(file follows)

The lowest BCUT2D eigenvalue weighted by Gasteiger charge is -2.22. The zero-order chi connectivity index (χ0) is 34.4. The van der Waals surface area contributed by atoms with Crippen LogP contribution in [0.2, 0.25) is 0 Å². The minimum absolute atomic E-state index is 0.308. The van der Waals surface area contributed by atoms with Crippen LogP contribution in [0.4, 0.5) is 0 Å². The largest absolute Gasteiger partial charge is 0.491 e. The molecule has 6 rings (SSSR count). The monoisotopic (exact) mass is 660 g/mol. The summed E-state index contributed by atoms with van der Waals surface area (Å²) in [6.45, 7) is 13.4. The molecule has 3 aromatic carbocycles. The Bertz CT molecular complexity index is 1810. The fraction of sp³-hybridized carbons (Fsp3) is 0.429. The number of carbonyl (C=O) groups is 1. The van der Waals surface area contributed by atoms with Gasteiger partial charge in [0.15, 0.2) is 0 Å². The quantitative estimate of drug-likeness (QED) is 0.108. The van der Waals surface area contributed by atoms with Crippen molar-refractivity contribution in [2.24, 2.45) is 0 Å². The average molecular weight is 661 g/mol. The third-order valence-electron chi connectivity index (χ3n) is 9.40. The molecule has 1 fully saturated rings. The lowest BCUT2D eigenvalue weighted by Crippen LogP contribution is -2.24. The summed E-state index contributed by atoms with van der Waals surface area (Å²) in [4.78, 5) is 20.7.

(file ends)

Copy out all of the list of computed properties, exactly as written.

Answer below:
The lowest BCUT2D eigenvalue weighted by Gasteiger charge is -2.22. The zero-order chi connectivity index (χ0) is 34.4. The van der Waals surface area contributed by atoms with Crippen LogP contribution in [0.2, 0.25) is 0 Å². The minimum absolute atomic E-state index is 0.308. The van der Waals surface area contributed by atoms with Crippen LogP contribution in [0.4, 0.5) is 0 Å². The largest absolute Gasteiger partial charge is 0.491 e. The molecule has 6 rings (SSSR count). The monoisotopic (exact) mass is 660 g/mol. The summed E-state index contributed by atoms with van der Waals surface area (Å²) in [6.45, 7) is 13.4. The molecule has 3 aromatic carbocycles. The Bertz CT molecular complexity index is 1810. The fraction of sp³-hybridized carbons (Fsp3) is 0.429. The number of carbonyl (C=O) groups is 1. The van der Waals surface area contributed by atoms with Gasteiger partial charge in [0.15, 0.2) is 0 Å². The quantitative estimate of drug-likeness (QED) is 0.108. The van der Waals surface area contributed by atoms with Crippen molar-refractivity contribution in [2.24, 2.45) is 0 Å². The average molecular weight is 661 g/mol. The third-order valence-electron chi connectivity index (χ3n) is 9.40. The molecule has 1 fully saturated rings. The lowest BCUT2D eigenvalue weighted by Crippen LogP contribution is -2.24. The summed E-state index contributed by atoms with van der Waals surface area (Å²) in [4.78, 5) is 20.7.